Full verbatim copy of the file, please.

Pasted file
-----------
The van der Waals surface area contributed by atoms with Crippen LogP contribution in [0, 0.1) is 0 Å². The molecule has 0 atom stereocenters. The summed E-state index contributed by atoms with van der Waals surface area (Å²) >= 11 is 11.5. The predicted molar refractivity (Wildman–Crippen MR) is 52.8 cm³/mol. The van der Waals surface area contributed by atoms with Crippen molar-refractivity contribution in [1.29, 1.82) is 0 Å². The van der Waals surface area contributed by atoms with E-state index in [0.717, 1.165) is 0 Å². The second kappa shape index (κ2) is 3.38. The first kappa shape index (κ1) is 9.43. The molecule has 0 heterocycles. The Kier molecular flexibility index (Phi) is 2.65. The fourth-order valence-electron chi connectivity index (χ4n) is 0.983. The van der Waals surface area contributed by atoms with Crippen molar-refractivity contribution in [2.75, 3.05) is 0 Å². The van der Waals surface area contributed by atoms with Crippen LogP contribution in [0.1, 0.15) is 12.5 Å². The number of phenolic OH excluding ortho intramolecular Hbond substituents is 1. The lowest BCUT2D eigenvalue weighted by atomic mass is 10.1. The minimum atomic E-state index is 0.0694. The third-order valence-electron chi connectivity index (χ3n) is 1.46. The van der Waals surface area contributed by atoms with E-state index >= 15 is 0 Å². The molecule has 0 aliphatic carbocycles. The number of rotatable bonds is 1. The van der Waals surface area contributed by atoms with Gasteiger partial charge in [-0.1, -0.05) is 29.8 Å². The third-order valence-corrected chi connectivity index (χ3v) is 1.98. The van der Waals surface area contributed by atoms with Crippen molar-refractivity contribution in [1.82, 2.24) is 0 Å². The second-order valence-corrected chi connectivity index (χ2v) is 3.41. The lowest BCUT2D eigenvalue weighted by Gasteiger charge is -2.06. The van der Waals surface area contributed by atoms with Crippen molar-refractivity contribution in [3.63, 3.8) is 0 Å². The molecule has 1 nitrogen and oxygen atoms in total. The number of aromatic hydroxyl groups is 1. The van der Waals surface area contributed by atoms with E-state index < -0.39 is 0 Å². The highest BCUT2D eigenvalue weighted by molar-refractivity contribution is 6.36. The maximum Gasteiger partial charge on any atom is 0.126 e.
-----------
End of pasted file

The van der Waals surface area contributed by atoms with Crippen LogP contribution in [0, 0.1) is 0 Å². The molecule has 0 atom stereocenters. The summed E-state index contributed by atoms with van der Waals surface area (Å²) >= 11 is 11.5. The predicted molar refractivity (Wildman–Crippen MR) is 52.8 cm³/mol. The van der Waals surface area contributed by atoms with Crippen molar-refractivity contribution in [1.29, 1.82) is 0 Å². The van der Waals surface area contributed by atoms with E-state index in [0.717, 1.165) is 0 Å². The second kappa shape index (κ2) is 3.38. The first kappa shape index (κ1) is 9.43. The molecule has 0 heterocycles. The Kier molecular flexibility index (Phi) is 2.65. The fourth-order valence-electron chi connectivity index (χ4n) is 0.983. The van der Waals surface area contributed by atoms with Crippen molar-refractivity contribution in [2.75, 3.05) is 0 Å². The van der Waals surface area contributed by atoms with Crippen LogP contribution in [0.1, 0.15) is 12.5 Å². The number of phenolic OH excluding ortho intramolecular Hbond substituents is 1. The lowest BCUT2D eigenvalue weighted by atomic mass is 10.1. The minimum atomic E-state index is 0.0694. The third-order valence-electron chi connectivity index (χ3n) is 1.46. The van der Waals surface area contributed by atoms with E-state index >= 15 is 0 Å². The molecule has 0 aliphatic carbocycles. The number of rotatable bonds is 1. The van der Waals surface area contributed by atoms with Gasteiger partial charge in [-0.1, -0.05) is 29.8 Å². The third-order valence-corrected chi connectivity index (χ3v) is 1.98. The van der Waals surface area contributed by atoms with Crippen molar-refractivity contribution in [1.82, 2.24) is 0 Å². The second-order valence-corrected chi connectivity index (χ2v) is 3.41. The lowest BCUT2D eigenvalue weighted by Gasteiger charge is -2.06. The van der Waals surface area contributed by atoms with Crippen molar-refractivity contribution in [3.63, 3.8) is 0 Å². The molecule has 1 nitrogen and oxygen atoms in total. The number of aromatic hydroxyl groups is 1. The van der Waals surface area contributed by atoms with E-state index < -0.39 is 0 Å². The highest BCUT2D eigenvalue weighted by molar-refractivity contribution is 6.36. The maximum Gasteiger partial charge on any atom is 0.126 e.